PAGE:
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A Series of Understatements

By Dustin Rowles | Film | October 29, 2010 |

By Dustin Rowles | Film | October 29, 2010 |

After following the trials and tribulations of the Jigsaw Killer through seven Saw films, one conclusion at this point seems inescapable: John Kramer was not a very nice man. In fact, he was a troubled person. He was a civil engineer, and though he was a decent family man for most of his life, the frontal lobe tumor that developed from unfortunate colon cancer might have scarred the gentleman psychologically. He may have been very well intentioned, but his means were misguided. It’s easy to understand why, after a failed suicide attempt, he’d have a renewed sense of life and purpose, but perhaps his desires to instill that same renewal in other people were ill-advised. He might have considered providing self-help books to his victims instead putting them through the rigors of his games, where more often than not, these flawed individuals would find themselves mutilated, punctured, or divided into multiple segments. This is no way to treat the human body, sir. Certainly, while the reward is very high — the victims could unearth their own survival instincts — the risks seemed disproportionate to ultimate reward. Mr. Kramer, given his profession, should’ve understood the statistical probabilities behind these elaborate shenanigans.

Granted, at one point the Jigsaw Killer was denied a health-coverage claim that might have saved his life, but while many of us might sympathize with his plight, it seems unreasonable to put an insurance executive through a series of tasks that involved allowing others to die unnecessarily only, in the end, to watch that poor executive pumped full of hyrdoflouric acid, which dissolved him from the inside. There’s a grievance and appeals process that Mr. Kramer should’ve availed himself of before ending the lives of those people. Likewise, Mr. Kramer could’ve properly notified the authorities when dealing with those insidious individuals involved in a disastrous fire instead of putting them through a series of games designed to test their ability to work together. After all, there are corporate retreats that teach similar skills and at substantially less costs to human lives. Mr. Kramer unfortunately never understood that we are only human. Some of us may, on occasion, lie or cheat on a loved one. However, a bear trap designed to snap someone’s jaw apart seems somewhat excessive punishment in light of the circumstances.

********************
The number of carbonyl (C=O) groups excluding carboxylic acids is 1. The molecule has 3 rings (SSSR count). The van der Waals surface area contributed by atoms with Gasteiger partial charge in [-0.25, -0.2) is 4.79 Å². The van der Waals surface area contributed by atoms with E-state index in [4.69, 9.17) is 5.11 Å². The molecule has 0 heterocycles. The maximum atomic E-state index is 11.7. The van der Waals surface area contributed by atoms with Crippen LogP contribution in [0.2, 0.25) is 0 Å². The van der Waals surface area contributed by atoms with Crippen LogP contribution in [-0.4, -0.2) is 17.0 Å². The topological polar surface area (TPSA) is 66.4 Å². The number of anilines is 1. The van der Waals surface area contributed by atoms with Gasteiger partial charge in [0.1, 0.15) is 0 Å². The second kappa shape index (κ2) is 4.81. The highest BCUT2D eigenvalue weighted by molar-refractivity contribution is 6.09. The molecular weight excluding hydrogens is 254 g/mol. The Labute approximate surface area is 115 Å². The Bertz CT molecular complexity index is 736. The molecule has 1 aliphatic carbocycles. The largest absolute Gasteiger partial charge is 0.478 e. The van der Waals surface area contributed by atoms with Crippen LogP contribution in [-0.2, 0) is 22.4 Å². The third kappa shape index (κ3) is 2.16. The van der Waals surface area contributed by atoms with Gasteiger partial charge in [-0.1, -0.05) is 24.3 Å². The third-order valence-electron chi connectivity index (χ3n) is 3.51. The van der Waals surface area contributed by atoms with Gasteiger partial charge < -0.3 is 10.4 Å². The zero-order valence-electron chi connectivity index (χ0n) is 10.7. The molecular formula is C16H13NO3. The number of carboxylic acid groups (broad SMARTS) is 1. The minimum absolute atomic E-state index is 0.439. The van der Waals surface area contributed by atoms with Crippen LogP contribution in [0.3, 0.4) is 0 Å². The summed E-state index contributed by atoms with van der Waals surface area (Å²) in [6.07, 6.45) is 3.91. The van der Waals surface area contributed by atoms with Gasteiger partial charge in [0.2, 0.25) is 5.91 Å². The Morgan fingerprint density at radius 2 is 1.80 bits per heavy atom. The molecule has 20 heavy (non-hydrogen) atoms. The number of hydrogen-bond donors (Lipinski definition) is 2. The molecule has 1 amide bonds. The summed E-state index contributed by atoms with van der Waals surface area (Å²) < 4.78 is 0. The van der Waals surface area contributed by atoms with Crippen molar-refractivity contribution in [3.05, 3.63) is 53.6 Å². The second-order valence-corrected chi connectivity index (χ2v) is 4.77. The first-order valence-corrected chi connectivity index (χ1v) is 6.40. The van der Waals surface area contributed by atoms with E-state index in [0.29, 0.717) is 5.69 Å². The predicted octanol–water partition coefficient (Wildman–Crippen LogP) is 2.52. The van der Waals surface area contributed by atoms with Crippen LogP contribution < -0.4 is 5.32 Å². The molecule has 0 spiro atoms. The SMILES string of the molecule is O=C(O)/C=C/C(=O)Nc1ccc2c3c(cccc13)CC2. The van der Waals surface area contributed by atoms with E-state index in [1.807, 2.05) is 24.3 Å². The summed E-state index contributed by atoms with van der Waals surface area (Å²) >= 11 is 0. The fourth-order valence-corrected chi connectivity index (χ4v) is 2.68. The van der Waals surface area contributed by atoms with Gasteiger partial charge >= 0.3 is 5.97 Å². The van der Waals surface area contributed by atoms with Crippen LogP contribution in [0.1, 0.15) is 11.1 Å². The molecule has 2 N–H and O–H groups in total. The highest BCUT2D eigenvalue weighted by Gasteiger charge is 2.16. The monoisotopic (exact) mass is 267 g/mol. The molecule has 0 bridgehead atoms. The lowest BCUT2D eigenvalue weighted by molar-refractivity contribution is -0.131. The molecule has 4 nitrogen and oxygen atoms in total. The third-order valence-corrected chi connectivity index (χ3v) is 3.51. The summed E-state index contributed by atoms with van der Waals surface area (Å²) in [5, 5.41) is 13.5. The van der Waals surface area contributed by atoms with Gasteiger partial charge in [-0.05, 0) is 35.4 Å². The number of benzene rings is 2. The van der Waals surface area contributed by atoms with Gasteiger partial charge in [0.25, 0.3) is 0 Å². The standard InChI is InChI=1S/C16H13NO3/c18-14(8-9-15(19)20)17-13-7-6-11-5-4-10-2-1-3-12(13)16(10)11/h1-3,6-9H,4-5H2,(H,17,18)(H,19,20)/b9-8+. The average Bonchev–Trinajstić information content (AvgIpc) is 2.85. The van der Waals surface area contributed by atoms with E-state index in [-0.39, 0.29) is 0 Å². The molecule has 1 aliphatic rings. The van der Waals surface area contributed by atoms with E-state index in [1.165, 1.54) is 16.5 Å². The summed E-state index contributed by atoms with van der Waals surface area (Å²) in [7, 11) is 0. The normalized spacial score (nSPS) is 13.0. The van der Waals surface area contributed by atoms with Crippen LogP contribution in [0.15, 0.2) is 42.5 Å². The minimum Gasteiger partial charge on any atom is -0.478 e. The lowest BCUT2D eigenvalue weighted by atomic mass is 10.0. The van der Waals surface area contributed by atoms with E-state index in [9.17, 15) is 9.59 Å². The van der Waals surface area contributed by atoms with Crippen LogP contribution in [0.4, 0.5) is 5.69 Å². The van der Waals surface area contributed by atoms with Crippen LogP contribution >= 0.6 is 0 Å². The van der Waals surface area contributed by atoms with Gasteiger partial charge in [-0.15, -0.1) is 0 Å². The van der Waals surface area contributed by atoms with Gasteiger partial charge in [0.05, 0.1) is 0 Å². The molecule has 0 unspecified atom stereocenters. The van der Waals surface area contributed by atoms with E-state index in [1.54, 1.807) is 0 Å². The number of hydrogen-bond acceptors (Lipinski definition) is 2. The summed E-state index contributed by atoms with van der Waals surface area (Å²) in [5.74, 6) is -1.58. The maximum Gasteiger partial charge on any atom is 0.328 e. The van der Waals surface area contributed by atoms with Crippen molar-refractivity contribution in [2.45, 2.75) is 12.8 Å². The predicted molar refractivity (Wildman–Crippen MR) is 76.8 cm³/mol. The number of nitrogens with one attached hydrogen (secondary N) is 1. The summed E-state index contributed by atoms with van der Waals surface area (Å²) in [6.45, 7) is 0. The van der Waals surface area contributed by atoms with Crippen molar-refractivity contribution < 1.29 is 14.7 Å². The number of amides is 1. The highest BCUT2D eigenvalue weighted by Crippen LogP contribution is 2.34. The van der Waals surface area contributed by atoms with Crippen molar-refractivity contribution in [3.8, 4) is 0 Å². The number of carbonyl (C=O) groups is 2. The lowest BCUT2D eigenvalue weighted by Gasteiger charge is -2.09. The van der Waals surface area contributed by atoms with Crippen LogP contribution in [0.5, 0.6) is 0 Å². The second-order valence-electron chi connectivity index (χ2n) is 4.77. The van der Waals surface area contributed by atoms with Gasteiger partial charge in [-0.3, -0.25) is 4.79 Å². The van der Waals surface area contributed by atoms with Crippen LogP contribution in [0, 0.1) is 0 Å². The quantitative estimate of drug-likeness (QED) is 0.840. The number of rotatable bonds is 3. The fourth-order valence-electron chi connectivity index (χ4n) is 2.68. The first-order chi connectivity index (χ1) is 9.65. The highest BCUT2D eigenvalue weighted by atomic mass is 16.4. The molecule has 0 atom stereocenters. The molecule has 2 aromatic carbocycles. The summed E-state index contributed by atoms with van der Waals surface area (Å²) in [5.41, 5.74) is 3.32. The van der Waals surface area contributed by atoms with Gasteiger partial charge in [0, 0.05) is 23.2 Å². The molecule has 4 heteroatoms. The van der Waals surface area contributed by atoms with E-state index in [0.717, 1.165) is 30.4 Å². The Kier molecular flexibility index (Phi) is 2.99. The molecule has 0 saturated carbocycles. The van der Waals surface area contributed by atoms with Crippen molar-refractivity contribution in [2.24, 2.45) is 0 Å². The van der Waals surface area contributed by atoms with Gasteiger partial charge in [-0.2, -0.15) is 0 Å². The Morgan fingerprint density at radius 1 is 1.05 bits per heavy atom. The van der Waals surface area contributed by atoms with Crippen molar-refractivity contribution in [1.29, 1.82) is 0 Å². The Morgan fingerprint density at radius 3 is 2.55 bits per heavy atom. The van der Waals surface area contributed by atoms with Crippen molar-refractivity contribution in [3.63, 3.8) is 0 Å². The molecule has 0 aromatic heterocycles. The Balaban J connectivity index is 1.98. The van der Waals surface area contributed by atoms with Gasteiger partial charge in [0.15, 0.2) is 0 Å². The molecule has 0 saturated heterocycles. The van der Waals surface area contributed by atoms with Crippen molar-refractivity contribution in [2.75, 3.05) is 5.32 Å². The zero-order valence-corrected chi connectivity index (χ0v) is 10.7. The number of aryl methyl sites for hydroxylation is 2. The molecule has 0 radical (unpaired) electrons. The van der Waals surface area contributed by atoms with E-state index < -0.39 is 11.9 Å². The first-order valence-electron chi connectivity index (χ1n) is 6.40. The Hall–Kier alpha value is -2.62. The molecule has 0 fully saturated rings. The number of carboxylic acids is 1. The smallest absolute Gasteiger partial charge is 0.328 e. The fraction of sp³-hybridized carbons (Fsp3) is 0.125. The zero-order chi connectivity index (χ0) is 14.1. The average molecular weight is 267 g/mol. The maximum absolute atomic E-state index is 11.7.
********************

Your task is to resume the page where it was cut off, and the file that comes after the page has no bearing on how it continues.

Another thing: After he was diagnosed with cancer, Mr. Kramer might’ve been better served in fulfilling his bucket list instead of meddling in the lives of others. With the proper diet and self-care, he probably could’ve extended his life for a few months, or even years, instead of meeting his untimely death. A power saw is such an unfortunate way to go out. Nevertheless, that Mr. Kramer would leave a tape recording in his stomach providing instructions to his accomplices, in addition to a series of tapes and envelopes he left to both an accomplice and his ex-wife, leads one to imagine that Mr. Kramer perhaps had too much time on his hands. Who thinks of all these things? Mr. Kramer must have had a very skilled trusts and estates lawyer to assist him in these matters.

That brings us to Saw 3D, the 7th film in the franchise. Poor Mr. Kramer: He had so many personal slights he needed to avenge, and even in death, the man simply can’t let go. Once again, Mr. Hoffman — who cleverly survived the bear trap that Kramer’s ex-wife left in his mouth in the last film — is carrying out the Jigsaw Killer’s wishes. It seems that a certain individual lied about having survived a Jigsaw Killer trap, and he and his handlers made a mint writing a self-help book about those made-up experiences. Mr. Kramer, rather than resting peacefully in the afterlife, simply could not abide this, so Mr. Hoffman set up another game, similar to those in previous movies only slightly heightened while wearing the 3D glasses provided by the theater at an additional cost. The author that fabricated the story had then to attempt to save his publicist, his lawyer, his agent, and his wife from games that seem better suited to test his threshold of pain than his survival instinct. He often fails, however, and it is his friends who have to suffer, be it by neck puncture or conflagration.

In Saw 3D, the former cop, Mr. Hoffman, no longer seems to be working within the spirit of Mr. Kramer’s moral code. There’s a certain disregard to human life behind Mr. Hoffman’s motivations. Fortunately, Mr. Kramer made contingency plans for even this. What foresight! No one certainly could accuse the Jigsaw Killer of not planning for a number of certain scenarios. But one wonders if he’d put that much effort into his marriage and into fighting his insurer, perhaps he’d still be alive today and happily married! Better still, the police would’ve been spared many lives and multiple investigations footed by we, the taxpayers.

But who are we to judge? I’m sure there are many among us who have imagined putting a certain co-worker, a disloyal friend, an unfaithful companion, or annoying family member through similar trials in the hopes that they, too, could become better people with more appreciation for their lives. Perhaps it is we who are flawed for not having the courage and intelligence to follow through on our own macabre designs. Maybe we should be celebrating the Jigsaw Killer — here’s a man with a six-year plan, and not even his own death could prevent him from carrying it out. What spirit! What determination! It is my only hope that he had no other accomplices or slights to pursue so that he may finally rest in peace, although the events at the end of Saw 3D perhaps suggest otherwise, despite a certain studio’s insistence that this would be the last in the series.

I suppose we’ll find out the real truth next Halloween.